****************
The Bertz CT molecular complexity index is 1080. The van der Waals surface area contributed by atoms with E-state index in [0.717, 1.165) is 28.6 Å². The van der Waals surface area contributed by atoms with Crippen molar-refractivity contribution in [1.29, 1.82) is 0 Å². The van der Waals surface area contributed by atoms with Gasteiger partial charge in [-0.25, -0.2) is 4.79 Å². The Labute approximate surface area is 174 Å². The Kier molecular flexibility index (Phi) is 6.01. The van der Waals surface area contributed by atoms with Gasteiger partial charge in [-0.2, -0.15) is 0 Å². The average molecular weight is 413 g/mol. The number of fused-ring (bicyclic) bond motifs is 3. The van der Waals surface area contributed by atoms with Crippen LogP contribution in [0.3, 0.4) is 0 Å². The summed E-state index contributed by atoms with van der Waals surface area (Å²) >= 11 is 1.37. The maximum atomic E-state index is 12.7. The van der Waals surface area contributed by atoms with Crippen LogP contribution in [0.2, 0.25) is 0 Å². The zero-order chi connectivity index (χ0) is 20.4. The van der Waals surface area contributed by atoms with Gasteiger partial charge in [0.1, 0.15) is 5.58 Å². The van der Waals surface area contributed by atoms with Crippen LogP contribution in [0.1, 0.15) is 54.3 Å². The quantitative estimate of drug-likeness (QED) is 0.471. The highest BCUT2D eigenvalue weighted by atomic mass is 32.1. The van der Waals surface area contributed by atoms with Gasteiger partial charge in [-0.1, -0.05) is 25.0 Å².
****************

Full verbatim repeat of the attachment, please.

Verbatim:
The Bertz CT molecular complexity index is 1080. The van der Waals surface area contributed by atoms with E-state index in [0.717, 1.165) is 28.6 Å². The van der Waals surface area contributed by atoms with Crippen molar-refractivity contribution in [1.29, 1.82) is 0 Å². The van der Waals surface area contributed by atoms with Gasteiger partial charge in [-0.25, -0.2) is 4.79 Å². The Labute approximate surface area is 174 Å². The Kier molecular flexibility index (Phi) is 6.01. The van der Waals surface area contributed by atoms with Gasteiger partial charge in [-0.2, -0.15) is 0 Å². The average molecular weight is 413 g/mol. The number of fused-ring (bicyclic) bond motifs is 3. The van der Waals surface area contributed by atoms with Crippen LogP contribution in [0.3, 0.4) is 0 Å². The summed E-state index contributed by atoms with van der Waals surface area (Å²) >= 11 is 1.37. The maximum atomic E-state index is 12.7. The van der Waals surface area contributed by atoms with Crippen LogP contribution in [0.2, 0.25) is 0 Å². The zero-order chi connectivity index (χ0) is 20.4. The van der Waals surface area contributed by atoms with Gasteiger partial charge in [0.1, 0.15) is 5.58 Å². The van der Waals surface area contributed by atoms with Crippen LogP contribution in [0.1, 0.15) is 54.3 Å². The quantitative estimate of drug-likeness (QED) is 0.471. The highest BCUT2D eigenvalue weighted by atomic mass is 32.1. The van der Waals surface area contributed by atoms with Gasteiger partial charge in [-0.1, -0.05) is 25.0 Å².